NS Internet column
Written 09 July 1999 for the New Statesman
More sex this week: perhaps the answer for sensitive readers is to go to Australia, where the government has caused outrage all over the net by passing a law which attempts to enforce Australian censorship laws on Australian computer screens. It is the latest in a series of collisions between national or community law and the traditions of the Internet, by which are meant the customs and laws of Berkeley, California between 1970 and 1990. As it happens, I believe that the customs of Berkeley are a huge improvement on most other forms of civilisation that have ever been tried. But I can't see that understanding the technology gives anyone the right to enforce these customs on the rest of the world.
The traditional argument of the technolibertarians is that politicians don't understand the technology, and suppose that because something is politically desirable, it must be technologically possible. This has a lot of force. But in arguments about censorship the opposite opinion is more often heard: that because something is politically undesirable, it must be technologically impossible. The argument runs that a country has the choice between accepting the whole of the Internet or none of it. Once you wire your country in, you will get porn, libertarianism and people goofing off at work or all your investment will have been entirely wasted.
This isn't completely untrue: interesting mistakes seldom are. It is at least arguable that one reason the Soviet economy collapsed was that it is impossible to run a modern economy if your telephone system must be easy to tap all the time. But it was only one reason and not the most important one: the collapse was only partly a consequence of the technological inefficiencies of the ancient Soviet systems; it was more the result of the necessary political inefficiencies of a command economy in which almost all human effort was wasted. Certainly the Russian experience after 1989 doesn't suggest that if the KGB no longer listens to your phones, the whole economy bounds ahead. Allowing people to say what they want on the telephone does not make them work harder.
No one supposes that if a company puts itself on the Internet it must allow its employees to do what they like or gain no benefit from it. Many organisation where people work under extremely tight control over what they may say or do are extremely successful: armies, Microsoft, New Labour. I imagine that Microsoft does not care what its programmers run on their screens when they're not programming. But the other organisations certainly do, and probably have policies governing computer usage. They do not want their employees swapping neo-nazi emails. Why should countries be any different? One answer is of course that few countries are nearly as repressive as a modern American corporation. I know of no country where citizens are expected to take random urine tests, for example.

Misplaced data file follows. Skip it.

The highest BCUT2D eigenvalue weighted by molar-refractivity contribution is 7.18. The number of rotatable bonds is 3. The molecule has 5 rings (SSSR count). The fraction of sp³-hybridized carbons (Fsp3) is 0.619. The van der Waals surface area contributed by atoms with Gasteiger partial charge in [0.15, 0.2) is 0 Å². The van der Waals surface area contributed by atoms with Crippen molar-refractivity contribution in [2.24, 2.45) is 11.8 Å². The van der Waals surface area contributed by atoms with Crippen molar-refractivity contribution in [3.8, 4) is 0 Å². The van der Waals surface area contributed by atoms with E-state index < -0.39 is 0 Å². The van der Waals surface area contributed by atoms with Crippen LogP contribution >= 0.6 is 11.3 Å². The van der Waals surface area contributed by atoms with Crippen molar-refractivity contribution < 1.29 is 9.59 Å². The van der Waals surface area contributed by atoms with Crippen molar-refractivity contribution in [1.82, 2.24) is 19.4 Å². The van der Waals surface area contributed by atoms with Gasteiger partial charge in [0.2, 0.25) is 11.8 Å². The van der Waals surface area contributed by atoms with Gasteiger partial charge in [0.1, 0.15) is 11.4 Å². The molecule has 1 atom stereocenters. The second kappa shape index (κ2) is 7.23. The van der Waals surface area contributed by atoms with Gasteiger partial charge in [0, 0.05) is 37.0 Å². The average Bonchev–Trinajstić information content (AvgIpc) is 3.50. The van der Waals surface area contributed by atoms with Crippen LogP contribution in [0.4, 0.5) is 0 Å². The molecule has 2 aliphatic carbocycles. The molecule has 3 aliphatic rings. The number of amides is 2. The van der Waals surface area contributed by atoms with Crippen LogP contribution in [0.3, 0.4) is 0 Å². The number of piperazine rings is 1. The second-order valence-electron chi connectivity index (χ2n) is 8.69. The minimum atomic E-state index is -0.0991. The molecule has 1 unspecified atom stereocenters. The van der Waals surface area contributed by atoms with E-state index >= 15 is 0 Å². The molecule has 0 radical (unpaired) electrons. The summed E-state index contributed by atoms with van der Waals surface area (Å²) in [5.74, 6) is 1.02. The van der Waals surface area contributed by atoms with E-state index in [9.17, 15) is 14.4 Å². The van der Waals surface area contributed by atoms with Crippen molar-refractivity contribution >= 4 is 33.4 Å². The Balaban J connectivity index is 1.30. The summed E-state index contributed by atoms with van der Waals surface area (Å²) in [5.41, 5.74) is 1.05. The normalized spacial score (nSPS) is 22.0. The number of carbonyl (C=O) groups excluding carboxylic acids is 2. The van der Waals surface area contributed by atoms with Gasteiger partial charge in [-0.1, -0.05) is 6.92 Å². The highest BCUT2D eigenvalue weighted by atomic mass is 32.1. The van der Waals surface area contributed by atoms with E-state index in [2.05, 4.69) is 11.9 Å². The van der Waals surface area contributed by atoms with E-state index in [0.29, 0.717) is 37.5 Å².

But the ideology of the net is largely formed by people who want to own their own companies. They do not want to run countries. So they feel an indulgence towards almost anything that a company can do to its workers, and believe that only government are capable of oppressive acts or the misuse of power.
Parts of the Australian law are entirely uncontroversial. They extend existing obscenity laws to the content of web pages hosted within Australia. It's difficult to see how anyone could object to this without objecting to the existence of any obscenity laws. Lots of people do so object, but that's another argument, which has nothing to do with technology. The controversial part is that Australian service providers are also to stop providing access to sites abroad which contain illegal material. The idea that that Internet providers cannot do this has been, historically, central to the growth of the industry. It's based on the simple fact that there is so much material travelling across the net that no one can possibly be aware of it all.
On the other hand, people talk as if being unaware of all of it meant that an ISP must also be unaware of any of it; and this is nonsense. Once the attention of an ISP has been drawn some particular chunk of data that they carry or transmit, there is much they can do. That is the basis of copyright enforcement on the net, and of the suppression of spam. You may object that the web teems with copyrighted material, and the net with spam. It's certainly true that neither can be eradicated. But that does not mean they cannot be controlled. If there is one thing that the spam explosion has taught us — and according to some estimates, about a quarter of the trraffic on Usenet is either spam or anti-spam messages — it is that ISPs have plenty of ways to control what they transmit, if they really want to.
Of course, they didn't develop this technology for censorship. They did it for the best free market reasons and to preserve the purity of the Internet. It's just an elegant irony that they have produced the means for governments to try to control it.